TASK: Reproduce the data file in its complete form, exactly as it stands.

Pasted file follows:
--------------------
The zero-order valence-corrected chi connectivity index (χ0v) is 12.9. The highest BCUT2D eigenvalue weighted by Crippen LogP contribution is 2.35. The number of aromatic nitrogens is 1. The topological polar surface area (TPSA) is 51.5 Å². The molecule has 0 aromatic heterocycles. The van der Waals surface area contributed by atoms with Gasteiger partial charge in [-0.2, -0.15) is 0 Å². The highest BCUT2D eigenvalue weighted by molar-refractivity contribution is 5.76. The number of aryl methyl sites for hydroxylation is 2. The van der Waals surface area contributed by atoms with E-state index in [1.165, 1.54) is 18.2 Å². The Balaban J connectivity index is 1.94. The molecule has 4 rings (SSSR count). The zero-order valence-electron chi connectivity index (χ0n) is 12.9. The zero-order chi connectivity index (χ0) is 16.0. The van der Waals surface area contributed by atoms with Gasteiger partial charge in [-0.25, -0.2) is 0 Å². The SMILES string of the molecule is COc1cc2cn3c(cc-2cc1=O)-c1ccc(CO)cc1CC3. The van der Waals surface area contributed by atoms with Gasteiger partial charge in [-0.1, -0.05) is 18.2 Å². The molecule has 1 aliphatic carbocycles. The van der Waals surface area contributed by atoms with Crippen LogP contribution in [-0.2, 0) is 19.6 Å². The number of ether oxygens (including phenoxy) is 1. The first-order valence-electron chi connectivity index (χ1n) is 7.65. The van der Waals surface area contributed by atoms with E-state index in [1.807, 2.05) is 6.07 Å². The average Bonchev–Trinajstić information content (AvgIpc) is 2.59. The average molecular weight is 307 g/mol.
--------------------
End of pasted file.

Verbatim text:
The zero-order valence-corrected chi connectivity index (χ0v) is 12.9. The highest BCUT2D eigenvalue weighted by Crippen LogP contribution is 2.35. The number of aromatic nitrogens is 1. The topological polar surface area (TPSA) is 51.5 Å². The molecule has 0 aromatic heterocycles. The van der Waals surface area contributed by atoms with Gasteiger partial charge in [-0.2, -0.15) is 0 Å². The highest BCUT2D eigenvalue weighted by molar-refractivity contribution is 5.76. The number of aryl methyl sites for hydroxylation is 2. The van der Waals surface area contributed by atoms with E-state index in [1.165, 1.54) is 18.2 Å². The Balaban J connectivity index is 1.94. The molecule has 4 rings (SSSR count). The zero-order valence-electron chi connectivity index (χ0n) is 12.9. The zero-order chi connectivity index (χ0) is 16.0. The van der Waals surface area contributed by atoms with Gasteiger partial charge in [-0.25, -0.2) is 0 Å². The SMILES string of the molecule is COc1cc2cn3c(cc-2cc1=O)-c1ccc(CO)cc1CC3. The van der Waals surface area contributed by atoms with Gasteiger partial charge in [-0.1, -0.05) is 18.2 Å². The molecule has 1 aliphatic carbocycles. The van der Waals surface area contributed by atoms with Crippen LogP contribution in [-0.2, 0) is 19.6 Å². The number of ether oxygens (including phenoxy) is 1. The first-order valence-electron chi connectivity index (χ1n) is 7.65. The van der Waals surface area contributed by atoms with E-state index in [1.807, 2.05) is 6.07 Å². The average Bonchev–Trinajstić information content (AvgIpc) is 2.59. The average molecular weight is 307 g/mol.